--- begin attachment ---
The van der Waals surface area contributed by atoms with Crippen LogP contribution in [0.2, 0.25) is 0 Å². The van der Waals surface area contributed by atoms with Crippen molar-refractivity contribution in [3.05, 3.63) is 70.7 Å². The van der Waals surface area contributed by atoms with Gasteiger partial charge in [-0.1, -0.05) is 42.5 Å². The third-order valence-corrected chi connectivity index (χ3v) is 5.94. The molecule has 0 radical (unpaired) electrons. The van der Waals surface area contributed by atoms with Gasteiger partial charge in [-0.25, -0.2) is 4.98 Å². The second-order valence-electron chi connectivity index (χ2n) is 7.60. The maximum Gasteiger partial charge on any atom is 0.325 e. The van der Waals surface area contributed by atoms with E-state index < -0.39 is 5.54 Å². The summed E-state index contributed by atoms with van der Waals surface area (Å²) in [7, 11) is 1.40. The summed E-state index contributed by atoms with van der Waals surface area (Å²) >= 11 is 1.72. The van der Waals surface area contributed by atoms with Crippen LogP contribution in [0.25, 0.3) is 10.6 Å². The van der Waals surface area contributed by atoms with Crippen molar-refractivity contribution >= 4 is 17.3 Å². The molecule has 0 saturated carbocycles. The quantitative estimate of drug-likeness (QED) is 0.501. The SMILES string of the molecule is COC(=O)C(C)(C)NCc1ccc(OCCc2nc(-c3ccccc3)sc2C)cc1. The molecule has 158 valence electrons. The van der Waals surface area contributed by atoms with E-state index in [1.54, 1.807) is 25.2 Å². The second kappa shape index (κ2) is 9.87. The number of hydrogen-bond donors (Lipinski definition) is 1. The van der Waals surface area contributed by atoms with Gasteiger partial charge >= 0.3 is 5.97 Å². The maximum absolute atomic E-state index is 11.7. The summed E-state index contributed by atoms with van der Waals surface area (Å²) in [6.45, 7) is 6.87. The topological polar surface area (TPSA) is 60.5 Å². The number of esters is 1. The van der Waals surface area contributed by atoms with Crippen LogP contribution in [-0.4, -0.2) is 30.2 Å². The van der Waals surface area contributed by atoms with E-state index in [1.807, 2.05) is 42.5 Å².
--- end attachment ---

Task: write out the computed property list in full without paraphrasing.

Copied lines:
The van der Waals surface area contributed by atoms with Crippen LogP contribution in [0.2, 0.25) is 0 Å². The van der Waals surface area contributed by atoms with Crippen molar-refractivity contribution in [3.05, 3.63) is 70.7 Å². The van der Waals surface area contributed by atoms with Gasteiger partial charge in [-0.1, -0.05) is 42.5 Å². The third-order valence-corrected chi connectivity index (χ3v) is 5.94. The molecule has 0 radical (unpaired) electrons. The van der Waals surface area contributed by atoms with Gasteiger partial charge in [-0.25, -0.2) is 4.98 Å². The second-order valence-electron chi connectivity index (χ2n) is 7.60. The maximum Gasteiger partial charge on any atom is 0.325 e. The van der Waals surface area contributed by atoms with E-state index < -0.39 is 5.54 Å². The summed E-state index contributed by atoms with van der Waals surface area (Å²) in [7, 11) is 1.40. The summed E-state index contributed by atoms with van der Waals surface area (Å²) >= 11 is 1.72. The van der Waals surface area contributed by atoms with Crippen LogP contribution in [0.25, 0.3) is 10.6 Å². The van der Waals surface area contributed by atoms with Crippen molar-refractivity contribution >= 4 is 17.3 Å². The molecule has 0 saturated carbocycles. The quantitative estimate of drug-likeness (QED) is 0.501. The SMILES string of the molecule is COC(=O)C(C)(C)NCc1ccc(OCCc2nc(-c3ccccc3)sc2C)cc1. The molecule has 158 valence electrons. The van der Waals surface area contributed by atoms with E-state index in [1.54, 1.807) is 25.2 Å². The second kappa shape index (κ2) is 9.87. The number of hydrogen-bond donors (Lipinski definition) is 1. The van der Waals surface area contributed by atoms with Gasteiger partial charge >= 0.3 is 5.97 Å². The maximum absolute atomic E-state index is 11.7. The summed E-state index contributed by atoms with van der Waals surface area (Å²) in [6.45, 7) is 6.87. The topological polar surface area (TPSA) is 60.5 Å². The number of esters is 1. The van der Waals surface area contributed by atoms with Crippen LogP contribution in [-0.4, -0.2) is 30.2 Å². The van der Waals surface area contributed by atoms with E-state index in [1.807, 2.05) is 42.5 Å².